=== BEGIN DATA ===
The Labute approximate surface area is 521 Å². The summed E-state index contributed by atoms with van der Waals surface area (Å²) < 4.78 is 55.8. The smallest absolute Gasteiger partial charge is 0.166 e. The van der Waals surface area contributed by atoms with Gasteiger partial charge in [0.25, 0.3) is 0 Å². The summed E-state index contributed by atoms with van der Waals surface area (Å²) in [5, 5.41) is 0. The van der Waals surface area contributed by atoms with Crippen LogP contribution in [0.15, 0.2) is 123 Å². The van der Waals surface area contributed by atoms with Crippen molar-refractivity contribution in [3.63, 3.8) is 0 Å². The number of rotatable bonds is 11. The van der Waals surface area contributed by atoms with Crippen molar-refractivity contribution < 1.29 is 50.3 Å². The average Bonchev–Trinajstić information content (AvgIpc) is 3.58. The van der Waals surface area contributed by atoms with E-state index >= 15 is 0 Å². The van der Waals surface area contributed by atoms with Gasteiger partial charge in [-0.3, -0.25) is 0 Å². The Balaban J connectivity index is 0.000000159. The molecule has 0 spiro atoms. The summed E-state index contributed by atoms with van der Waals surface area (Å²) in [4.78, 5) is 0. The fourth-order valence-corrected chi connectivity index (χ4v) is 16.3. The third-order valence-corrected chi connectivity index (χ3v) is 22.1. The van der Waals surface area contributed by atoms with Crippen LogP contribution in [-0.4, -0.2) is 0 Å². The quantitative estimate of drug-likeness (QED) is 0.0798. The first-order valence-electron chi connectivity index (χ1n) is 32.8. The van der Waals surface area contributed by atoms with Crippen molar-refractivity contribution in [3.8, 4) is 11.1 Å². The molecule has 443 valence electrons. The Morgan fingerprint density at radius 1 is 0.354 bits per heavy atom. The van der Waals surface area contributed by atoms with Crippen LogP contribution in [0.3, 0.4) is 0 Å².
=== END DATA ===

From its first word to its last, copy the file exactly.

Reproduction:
The Labute approximate surface area is 521 Å². The summed E-state index contributed by atoms with van der Waals surface area (Å²) < 4.78 is 55.8. The smallest absolute Gasteiger partial charge is 0.166 e. The van der Waals surface area contributed by atoms with Gasteiger partial charge in [0.25, 0.3) is 0 Å². The summed E-state index contributed by atoms with van der Waals surface area (Å²) in [5, 5.41) is 0. The van der Waals surface area contributed by atoms with Crippen LogP contribution in [0.15, 0.2) is 123 Å². The van der Waals surface area contributed by atoms with Crippen molar-refractivity contribution in [3.63, 3.8) is 0 Å². The number of rotatable bonds is 11. The van der Waals surface area contributed by atoms with Crippen molar-refractivity contribution < 1.29 is 50.3 Å². The average Bonchev–Trinajstić information content (AvgIpc) is 3.58. The van der Waals surface area contributed by atoms with E-state index >= 15 is 0 Å². The van der Waals surface area contributed by atoms with Gasteiger partial charge in [-0.3, -0.25) is 0 Å². The Balaban J connectivity index is 0.000000159. The molecule has 0 spiro atoms. The summed E-state index contributed by atoms with van der Waals surface area (Å²) in [4.78, 5) is 0. The fourth-order valence-corrected chi connectivity index (χ4v) is 16.3. The third-order valence-corrected chi connectivity index (χ3v) is 22.1. The van der Waals surface area contributed by atoms with Crippen LogP contribution in [-0.4, -0.2) is 0 Å². The quantitative estimate of drug-likeness (QED) is 0.0798. The first-order valence-electron chi connectivity index (χ1n) is 32.8. The van der Waals surface area contributed by atoms with Crippen molar-refractivity contribution in [3.8, 4) is 11.1 Å². The molecule has 443 valence electrons. The Morgan fingerprint density at radius 1 is 0.354 bits per heavy atom. The van der Waals surface area contributed by atoms with Crippen LogP contribution in [0.3, 0.4) is 0 Å².